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Independent Contractors Affected by New Laws

Gig economyEmployment Law Update - New Laws for Independent Contractors

A new freelance law to protect California independent contractors recently went into effect and a similar law could be coming to New York State.

AB 5 establishes several new requirements for California companies working with freelancers. The law is an indication of what’s on the horizon for businesses in the ever-growing “gig economy” with more companies working with independent contractors than ever before.

New Law Requires Employers Prove Worker is an Independent Contractor (IC)

AB 5 is intended to protect ICs and comes as a result of concerns over workers being exploited due to their status as independent freelancers.

Now, according to AB 5, instead of a worker having to prove he or she is an employee and not an IC, the burden of proof will be on the employer to prove the work is an IC if it intends to deny that worker the benefits provided to employees.

This must be done in three parts that include:

  • Proving the person is “free from the control and direction” associated with employment
  • Prove that the person performs work that is not within the normal course of the business
  • Prove that the person is engaged in “an independently established trade, occupation, or business of the same nature as that involved in the work performed.”

It’s expected the new requirements will result in many ICs being re-classified as employees, thus becoming eligible for benefits, minimum wage protections, and unemployment insurance.

It should come as no surprise that many companies that work with ICs, including Uber, Lyft, Doordash, and Postmates are against the changes and are fighting to overturn the law. The companies have expressed concerns that the law could force them to lay off thousands of workers and potentially sink their business model altogether.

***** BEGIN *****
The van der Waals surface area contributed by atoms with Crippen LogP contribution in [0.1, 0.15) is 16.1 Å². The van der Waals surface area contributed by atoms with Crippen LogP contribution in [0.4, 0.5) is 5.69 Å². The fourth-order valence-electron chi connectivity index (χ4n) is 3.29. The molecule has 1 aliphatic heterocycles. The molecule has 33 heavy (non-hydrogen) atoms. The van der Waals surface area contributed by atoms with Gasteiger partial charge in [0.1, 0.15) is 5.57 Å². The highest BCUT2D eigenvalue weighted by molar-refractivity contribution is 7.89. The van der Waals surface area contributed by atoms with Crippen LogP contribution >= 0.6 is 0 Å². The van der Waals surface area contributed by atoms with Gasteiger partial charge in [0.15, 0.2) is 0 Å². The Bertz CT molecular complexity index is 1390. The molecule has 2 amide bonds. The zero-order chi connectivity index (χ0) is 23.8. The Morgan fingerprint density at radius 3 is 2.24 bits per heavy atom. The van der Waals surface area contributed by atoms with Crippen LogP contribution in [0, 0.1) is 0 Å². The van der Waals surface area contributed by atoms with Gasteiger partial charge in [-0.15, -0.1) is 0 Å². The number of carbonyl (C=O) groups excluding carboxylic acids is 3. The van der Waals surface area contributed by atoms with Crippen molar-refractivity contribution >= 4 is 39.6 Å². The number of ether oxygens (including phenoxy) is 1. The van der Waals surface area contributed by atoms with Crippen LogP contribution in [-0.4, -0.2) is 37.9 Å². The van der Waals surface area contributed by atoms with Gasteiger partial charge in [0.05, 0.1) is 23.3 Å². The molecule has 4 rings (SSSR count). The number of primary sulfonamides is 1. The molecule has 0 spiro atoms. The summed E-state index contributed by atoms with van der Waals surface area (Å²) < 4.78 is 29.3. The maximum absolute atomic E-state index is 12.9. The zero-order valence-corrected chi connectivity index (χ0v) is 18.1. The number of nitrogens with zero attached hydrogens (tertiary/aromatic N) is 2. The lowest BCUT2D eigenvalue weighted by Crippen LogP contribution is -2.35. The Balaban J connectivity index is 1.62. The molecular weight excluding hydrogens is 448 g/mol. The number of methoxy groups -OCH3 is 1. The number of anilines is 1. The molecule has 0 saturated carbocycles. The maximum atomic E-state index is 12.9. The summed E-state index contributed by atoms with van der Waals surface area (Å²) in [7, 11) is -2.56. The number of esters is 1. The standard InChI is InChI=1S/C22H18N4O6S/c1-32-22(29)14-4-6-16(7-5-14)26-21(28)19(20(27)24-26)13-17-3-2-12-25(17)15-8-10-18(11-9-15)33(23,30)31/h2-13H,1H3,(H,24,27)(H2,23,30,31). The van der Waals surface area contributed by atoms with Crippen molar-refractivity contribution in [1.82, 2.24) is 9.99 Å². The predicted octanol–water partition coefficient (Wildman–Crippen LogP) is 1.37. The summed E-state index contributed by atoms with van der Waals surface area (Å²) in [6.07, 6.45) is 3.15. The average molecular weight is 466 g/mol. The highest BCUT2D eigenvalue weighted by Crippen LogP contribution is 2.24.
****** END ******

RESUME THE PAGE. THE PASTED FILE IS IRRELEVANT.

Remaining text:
The New York Times reported the companies even pledged $90 million in support of a ballot initiative that would exempt them from the law. The National Press Photographers Association also filed a lawsuit against California claiming the new law is unconstitutional.

Though many people working for these companies are in support of the changes because it would give them access to employee benefits, others are concerned it would decrease the flexibility they currently enjoy. Some people choose to do these jobs specifically because they are not employees and don’t need to answer to an employer. But when companies begin to take advantage of workers, the benefits of being an IC soon fade.

New York City Offers Protection to ICs and Freelancers

Though New York State does not have a similar law in place, it could soon. And New York City does already provide many of the protections found in AB 5 to independent contractors under its Freelance Isn’t Free Act.

Under the Freelance Isn’t Free Act, New York City ICs enjoy the strongest payment guarantees in the nation. Freelancers can file a lawsuit if a client doesn’t fully pay their contract on time and receive penalty payments in addition to what they are owed.

The law also protects from retaliation. You can learn more about the Freelance Isn’t Free Act via this information from NYC Consumer Affairs.

New York also recently extended workplace discrimination protection to ICs.

No matter how long it takes for New York State to enact new laws addressing the quickly evolving gig economy, workers deserve protection no matter their status. If you have questions about your status as an IC or you believe you have been misclassified and you’d like to speak to an employment lawyer someone, contact New York employment attorneys Borrelli & Associates, P.L.L.C. to schedule a free consultation.

 

 

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